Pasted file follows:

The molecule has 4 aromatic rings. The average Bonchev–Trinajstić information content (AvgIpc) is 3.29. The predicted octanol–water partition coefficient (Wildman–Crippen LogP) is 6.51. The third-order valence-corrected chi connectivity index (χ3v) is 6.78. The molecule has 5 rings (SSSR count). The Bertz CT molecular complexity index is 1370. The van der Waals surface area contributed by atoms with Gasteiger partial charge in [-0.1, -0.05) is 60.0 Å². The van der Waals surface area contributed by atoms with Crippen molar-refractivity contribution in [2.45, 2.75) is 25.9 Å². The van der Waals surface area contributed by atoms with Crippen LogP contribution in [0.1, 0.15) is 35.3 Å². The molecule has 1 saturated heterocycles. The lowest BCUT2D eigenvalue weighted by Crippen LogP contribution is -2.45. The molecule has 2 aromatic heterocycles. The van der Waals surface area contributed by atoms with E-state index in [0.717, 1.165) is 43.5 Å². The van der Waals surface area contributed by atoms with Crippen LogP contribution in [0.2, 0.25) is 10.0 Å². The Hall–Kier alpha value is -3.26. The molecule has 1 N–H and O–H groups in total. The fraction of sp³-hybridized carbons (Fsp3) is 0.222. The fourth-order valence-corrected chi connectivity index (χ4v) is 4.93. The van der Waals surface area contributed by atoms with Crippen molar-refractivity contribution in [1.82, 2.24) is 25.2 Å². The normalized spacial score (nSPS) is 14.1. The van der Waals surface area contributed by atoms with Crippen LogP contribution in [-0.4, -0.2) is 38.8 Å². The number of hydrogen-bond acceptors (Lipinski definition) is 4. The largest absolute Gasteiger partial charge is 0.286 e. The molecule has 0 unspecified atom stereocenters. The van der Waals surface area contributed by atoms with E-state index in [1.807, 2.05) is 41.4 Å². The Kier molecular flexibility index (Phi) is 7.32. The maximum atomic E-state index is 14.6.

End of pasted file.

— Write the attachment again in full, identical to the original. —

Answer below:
The molecule has 4 aromatic rings. The average Bonchev–Trinajstić information content (AvgIpc) is 3.29. The predicted octanol–water partition coefficient (Wildman–Crippen LogP) is 6.51. The third-order valence-corrected chi connectivity index (χ3v) is 6.78. The molecule has 5 rings (SSSR count). The Bertz CT molecular complexity index is 1370. The van der Waals surface area contributed by atoms with Gasteiger partial charge in [-0.1, -0.05) is 60.0 Å². The van der Waals surface area contributed by atoms with Crippen molar-refractivity contribution in [2.45, 2.75) is 25.9 Å². The van der Waals surface area contributed by atoms with Crippen LogP contribution in [0.1, 0.15) is 35.3 Å². The molecule has 1 saturated heterocycles. The lowest BCUT2D eigenvalue weighted by Crippen LogP contribution is -2.45. The molecule has 2 aromatic heterocycles. The van der Waals surface area contributed by atoms with E-state index in [0.717, 1.165) is 43.5 Å². The van der Waals surface area contributed by atoms with Crippen LogP contribution in [0.2, 0.25) is 10.0 Å². The Hall–Kier alpha value is -3.26. The molecule has 1 N–H and O–H groups in total. The fraction of sp³-hybridized carbons (Fsp3) is 0.222. The fourth-order valence-corrected chi connectivity index (χ4v) is 4.93. The van der Waals surface area contributed by atoms with Crippen molar-refractivity contribution in [1.82, 2.24) is 25.2 Å². The normalized spacial score (nSPS) is 14.1. The van der Waals surface area contributed by atoms with Crippen LogP contribution in [-0.4, -0.2) is 38.8 Å². The number of hydrogen-bond acceptors (Lipinski definition) is 4. The largest absolute Gasteiger partial charge is 0.286 e. The molecule has 0 unspecified atom stereocenters. The van der Waals surface area contributed by atoms with E-state index in [1.807, 2.05) is 41.4 Å². The Kier molecular flexibility index (Phi) is 7.32. The maximum atomic E-state index is 14.6.